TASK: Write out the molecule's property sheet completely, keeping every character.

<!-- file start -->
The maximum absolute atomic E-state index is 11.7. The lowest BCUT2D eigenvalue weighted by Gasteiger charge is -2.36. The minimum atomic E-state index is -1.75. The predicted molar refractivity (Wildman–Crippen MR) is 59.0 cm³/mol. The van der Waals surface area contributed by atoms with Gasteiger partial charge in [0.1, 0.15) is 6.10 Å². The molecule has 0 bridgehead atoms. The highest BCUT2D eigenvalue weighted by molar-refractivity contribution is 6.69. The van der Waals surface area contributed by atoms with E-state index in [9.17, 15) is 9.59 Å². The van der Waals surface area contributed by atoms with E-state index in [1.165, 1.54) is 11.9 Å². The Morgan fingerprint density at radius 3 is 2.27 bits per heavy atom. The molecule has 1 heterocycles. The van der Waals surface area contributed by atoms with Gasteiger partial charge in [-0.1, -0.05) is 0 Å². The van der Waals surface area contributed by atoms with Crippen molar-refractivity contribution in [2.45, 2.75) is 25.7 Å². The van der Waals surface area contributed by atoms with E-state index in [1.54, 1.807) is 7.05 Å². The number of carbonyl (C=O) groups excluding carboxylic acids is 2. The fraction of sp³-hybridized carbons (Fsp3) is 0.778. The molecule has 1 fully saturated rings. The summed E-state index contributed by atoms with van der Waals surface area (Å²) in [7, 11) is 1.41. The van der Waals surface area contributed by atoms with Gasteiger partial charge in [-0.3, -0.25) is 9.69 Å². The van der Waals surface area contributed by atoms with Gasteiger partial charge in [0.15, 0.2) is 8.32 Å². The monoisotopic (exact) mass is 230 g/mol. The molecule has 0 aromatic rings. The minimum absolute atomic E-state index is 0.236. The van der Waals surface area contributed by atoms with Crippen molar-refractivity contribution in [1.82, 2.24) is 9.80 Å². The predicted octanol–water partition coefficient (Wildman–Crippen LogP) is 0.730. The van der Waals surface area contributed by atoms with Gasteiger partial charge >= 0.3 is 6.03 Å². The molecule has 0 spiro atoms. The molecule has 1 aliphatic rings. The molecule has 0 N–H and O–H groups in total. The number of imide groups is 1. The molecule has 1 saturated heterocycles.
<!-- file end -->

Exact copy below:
The maximum absolute atomic E-state index is 11.7. The lowest BCUT2D eigenvalue weighted by Gasteiger charge is -2.36. The minimum atomic E-state index is -1.75. The predicted molar refractivity (Wildman–Crippen MR) is 59.0 cm³/mol. The van der Waals surface area contributed by atoms with Gasteiger partial charge in [0.1, 0.15) is 6.10 Å². The molecule has 0 bridgehead atoms. The highest BCUT2D eigenvalue weighted by molar-refractivity contribution is 6.69. The van der Waals surface area contributed by atoms with E-state index in [9.17, 15) is 9.59 Å². The van der Waals surface area contributed by atoms with E-state index in [1.165, 1.54) is 11.9 Å². The Morgan fingerprint density at radius 3 is 2.27 bits per heavy atom. The molecule has 1 heterocycles. The van der Waals surface area contributed by atoms with Gasteiger partial charge in [-0.1, -0.05) is 0 Å². The van der Waals surface area contributed by atoms with Crippen molar-refractivity contribution in [2.45, 2.75) is 25.7 Å². The van der Waals surface area contributed by atoms with E-state index in [1.54, 1.807) is 7.05 Å². The number of carbonyl (C=O) groups excluding carboxylic acids is 2. The fraction of sp³-hybridized carbons (Fsp3) is 0.778. The molecule has 1 fully saturated rings. The summed E-state index contributed by atoms with van der Waals surface area (Å²) in [7, 11) is 1.41. The van der Waals surface area contributed by atoms with Gasteiger partial charge in [-0.3, -0.25) is 9.69 Å². The van der Waals surface area contributed by atoms with Gasteiger partial charge in [0.15, 0.2) is 8.32 Å². The monoisotopic (exact) mass is 230 g/mol. The molecule has 0 aromatic rings. The minimum absolute atomic E-state index is 0.236. The van der Waals surface area contributed by atoms with Crippen molar-refractivity contribution in [1.82, 2.24) is 9.80 Å². The predicted octanol–water partition coefficient (Wildman–Crippen LogP) is 0.730. The van der Waals surface area contributed by atoms with Gasteiger partial charge >= 0.3 is 6.03 Å². The molecule has 0 spiro atoms. The molecule has 1 aliphatic rings. The molecule has 0 N–H and O–H groups in total. The number of imide groups is 1. The molecule has 1 saturated heterocycles.